Each week, it seems, we run into themes when it comes to client complaints. Last week’s ailment of the week turned out to be Trigger Finger, a painful condition that can limit your ability to function and that western medicine seems to have very little information about how to treat.
In fact, prior to the 90’s, Trigger Finger seemed to only affect a small number of people. Mostly the elderly, those with Osteoarthritis and/or those that had experienced some form trauma or excess strain to their finger(s).
In recent years though, the number of people with the disorder has increased while the average age of those affected has gone down. It’s now being recognized as a repetitive strain injury or cumulative trauma disorder — these account for nearly two-thirds of all work-related illnesses.
Trigger Finger Symptoms
Believed to be caused by overuse or cumulative strain, Trigger Finger‘s symptoms range from a painless occasional popping or jerking of the finger(s), to severe dysfunction, often accompanied by pain and a continuous locking of the finger(s).
This is often the result of overused flexor muscles/tendons and the subsequent adhesion or fibrotic nodule that forms on the tendon. When left untreated, these adhesions can become larger, impeding the joints’ movement.
Relief for Trigger Finger
The best course of action for Trigger Finger is stretching and strengthening exercises and massage to help loosen adhesions and scar tissue build-up. Breaking down the adhesion on the affected tendon, can reduce its size so that it will again slide through the pulley system of the finger joint normally — no longer “catching” or “locking.” In addition, by building strength in your opposing finger extensor tendons you can create muscle balancing to help prevent future issues with Trigger Finger. This creates equality of tendon length and strength on both sides of the finger joint.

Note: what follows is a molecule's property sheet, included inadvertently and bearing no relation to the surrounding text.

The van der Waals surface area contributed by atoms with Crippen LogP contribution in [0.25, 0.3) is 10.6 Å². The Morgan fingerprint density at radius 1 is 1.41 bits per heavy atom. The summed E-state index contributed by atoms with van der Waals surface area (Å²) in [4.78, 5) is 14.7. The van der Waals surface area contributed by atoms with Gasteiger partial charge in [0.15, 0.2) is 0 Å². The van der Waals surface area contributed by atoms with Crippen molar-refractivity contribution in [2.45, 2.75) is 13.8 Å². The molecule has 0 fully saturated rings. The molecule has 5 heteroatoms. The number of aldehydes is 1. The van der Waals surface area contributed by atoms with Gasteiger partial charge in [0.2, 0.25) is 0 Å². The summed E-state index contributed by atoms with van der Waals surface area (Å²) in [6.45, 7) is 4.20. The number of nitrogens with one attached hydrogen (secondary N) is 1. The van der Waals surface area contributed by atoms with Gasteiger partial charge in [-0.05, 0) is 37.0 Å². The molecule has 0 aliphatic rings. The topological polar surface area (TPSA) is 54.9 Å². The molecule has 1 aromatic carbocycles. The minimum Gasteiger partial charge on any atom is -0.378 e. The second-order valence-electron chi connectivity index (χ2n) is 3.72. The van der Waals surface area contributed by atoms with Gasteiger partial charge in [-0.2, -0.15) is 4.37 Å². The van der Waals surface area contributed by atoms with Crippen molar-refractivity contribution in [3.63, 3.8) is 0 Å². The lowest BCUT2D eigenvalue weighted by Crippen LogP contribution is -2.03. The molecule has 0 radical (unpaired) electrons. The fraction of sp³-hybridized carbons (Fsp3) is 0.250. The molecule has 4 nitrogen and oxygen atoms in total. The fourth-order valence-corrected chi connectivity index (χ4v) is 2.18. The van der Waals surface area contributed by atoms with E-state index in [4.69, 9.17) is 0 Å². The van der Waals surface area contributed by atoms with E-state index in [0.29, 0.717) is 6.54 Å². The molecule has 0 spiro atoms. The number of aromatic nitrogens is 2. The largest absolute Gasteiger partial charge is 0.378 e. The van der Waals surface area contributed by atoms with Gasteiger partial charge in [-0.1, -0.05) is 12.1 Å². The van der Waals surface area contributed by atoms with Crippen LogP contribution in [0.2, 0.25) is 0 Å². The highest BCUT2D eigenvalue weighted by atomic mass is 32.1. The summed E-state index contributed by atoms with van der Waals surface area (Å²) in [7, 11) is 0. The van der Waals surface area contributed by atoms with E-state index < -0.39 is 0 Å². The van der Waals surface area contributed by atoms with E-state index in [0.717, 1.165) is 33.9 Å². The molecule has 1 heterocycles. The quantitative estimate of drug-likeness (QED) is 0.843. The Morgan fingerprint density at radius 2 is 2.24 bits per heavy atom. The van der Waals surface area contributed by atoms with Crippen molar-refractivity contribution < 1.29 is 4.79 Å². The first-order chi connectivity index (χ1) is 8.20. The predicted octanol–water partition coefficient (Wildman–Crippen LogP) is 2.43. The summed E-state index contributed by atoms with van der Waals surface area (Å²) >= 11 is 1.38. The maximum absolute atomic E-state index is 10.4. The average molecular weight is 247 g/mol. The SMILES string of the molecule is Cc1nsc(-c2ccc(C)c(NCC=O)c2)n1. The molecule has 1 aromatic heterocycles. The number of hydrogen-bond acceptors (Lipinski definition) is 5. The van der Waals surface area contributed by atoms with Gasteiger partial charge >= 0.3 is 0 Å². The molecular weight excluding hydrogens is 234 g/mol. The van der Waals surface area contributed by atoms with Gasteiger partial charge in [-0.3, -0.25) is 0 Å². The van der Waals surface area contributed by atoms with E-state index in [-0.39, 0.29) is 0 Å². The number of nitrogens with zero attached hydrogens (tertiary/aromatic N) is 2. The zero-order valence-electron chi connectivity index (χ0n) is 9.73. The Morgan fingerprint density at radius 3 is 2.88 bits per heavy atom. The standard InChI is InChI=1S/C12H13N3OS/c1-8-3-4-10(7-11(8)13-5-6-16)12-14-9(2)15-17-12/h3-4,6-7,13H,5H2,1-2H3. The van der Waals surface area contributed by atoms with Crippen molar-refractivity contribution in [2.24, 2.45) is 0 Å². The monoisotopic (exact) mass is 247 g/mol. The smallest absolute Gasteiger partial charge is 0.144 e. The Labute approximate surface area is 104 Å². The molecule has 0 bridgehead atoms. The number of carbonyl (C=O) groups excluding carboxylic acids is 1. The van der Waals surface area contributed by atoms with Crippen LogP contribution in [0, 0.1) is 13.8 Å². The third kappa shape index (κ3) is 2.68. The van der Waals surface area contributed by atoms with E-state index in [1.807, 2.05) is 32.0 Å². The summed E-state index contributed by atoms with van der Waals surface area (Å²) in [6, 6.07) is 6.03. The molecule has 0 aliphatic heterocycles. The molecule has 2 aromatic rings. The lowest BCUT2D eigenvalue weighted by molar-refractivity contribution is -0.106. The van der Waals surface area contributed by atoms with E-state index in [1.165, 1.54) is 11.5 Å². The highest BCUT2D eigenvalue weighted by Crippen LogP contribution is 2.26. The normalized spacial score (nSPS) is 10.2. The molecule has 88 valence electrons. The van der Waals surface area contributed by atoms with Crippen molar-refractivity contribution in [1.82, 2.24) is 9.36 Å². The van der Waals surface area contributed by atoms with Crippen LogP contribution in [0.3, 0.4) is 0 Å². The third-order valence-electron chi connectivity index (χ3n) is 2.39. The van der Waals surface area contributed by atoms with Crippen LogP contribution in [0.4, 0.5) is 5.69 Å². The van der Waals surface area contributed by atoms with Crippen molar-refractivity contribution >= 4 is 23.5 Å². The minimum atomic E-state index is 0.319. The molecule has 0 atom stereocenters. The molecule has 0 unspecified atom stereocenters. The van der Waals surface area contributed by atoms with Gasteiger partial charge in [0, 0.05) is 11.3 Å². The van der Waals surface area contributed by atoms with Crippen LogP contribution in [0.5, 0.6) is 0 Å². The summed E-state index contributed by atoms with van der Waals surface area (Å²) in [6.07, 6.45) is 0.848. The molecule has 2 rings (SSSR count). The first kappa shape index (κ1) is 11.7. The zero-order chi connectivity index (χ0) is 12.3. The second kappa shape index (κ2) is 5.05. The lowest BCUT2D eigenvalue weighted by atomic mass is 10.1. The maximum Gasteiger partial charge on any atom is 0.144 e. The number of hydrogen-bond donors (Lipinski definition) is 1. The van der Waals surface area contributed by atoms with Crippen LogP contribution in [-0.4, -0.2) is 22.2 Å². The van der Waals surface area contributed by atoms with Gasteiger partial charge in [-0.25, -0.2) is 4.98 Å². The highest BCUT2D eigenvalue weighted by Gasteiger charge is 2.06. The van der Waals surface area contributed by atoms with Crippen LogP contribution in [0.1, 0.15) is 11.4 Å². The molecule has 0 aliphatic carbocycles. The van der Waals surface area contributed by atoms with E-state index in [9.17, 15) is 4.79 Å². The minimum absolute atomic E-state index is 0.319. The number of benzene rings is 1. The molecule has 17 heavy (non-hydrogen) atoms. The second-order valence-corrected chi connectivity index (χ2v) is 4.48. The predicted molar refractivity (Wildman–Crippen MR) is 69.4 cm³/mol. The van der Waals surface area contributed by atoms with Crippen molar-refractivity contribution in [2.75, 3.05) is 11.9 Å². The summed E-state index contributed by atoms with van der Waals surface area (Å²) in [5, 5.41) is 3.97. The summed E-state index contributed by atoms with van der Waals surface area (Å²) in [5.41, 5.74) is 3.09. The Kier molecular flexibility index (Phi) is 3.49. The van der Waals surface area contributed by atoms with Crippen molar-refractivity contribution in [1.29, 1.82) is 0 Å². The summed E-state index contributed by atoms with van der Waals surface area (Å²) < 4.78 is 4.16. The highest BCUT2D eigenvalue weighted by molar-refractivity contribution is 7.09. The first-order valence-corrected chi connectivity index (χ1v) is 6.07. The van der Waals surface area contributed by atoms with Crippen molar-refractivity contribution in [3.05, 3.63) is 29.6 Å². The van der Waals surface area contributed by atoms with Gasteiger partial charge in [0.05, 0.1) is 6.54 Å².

Other treatments for Trigger Finger include finger splints, injections and in the most severe cases, surgery. To help prevent the need for surgery, start by properly stretching and strengthening your hand and fingers each day, especially if you work in a field where repetitive strain is prevalent. Here are a few exercises to get you started:
Remember, if you have the beginnings of Trigger Finger, don’t show off your popping finger, it only serves to further irritate the tendon, making it worse. Trigger Finger is sometimes confused with Dupuytren’s Contracture which we will discuss in our next post.
If you’re experiencing symptoms of Trigger Finger, let us know during your next appointment and we can show you some more safe and effective exercises as well as work on the underlying adhesions to help free you of the pain and frustration of Trigger Finger.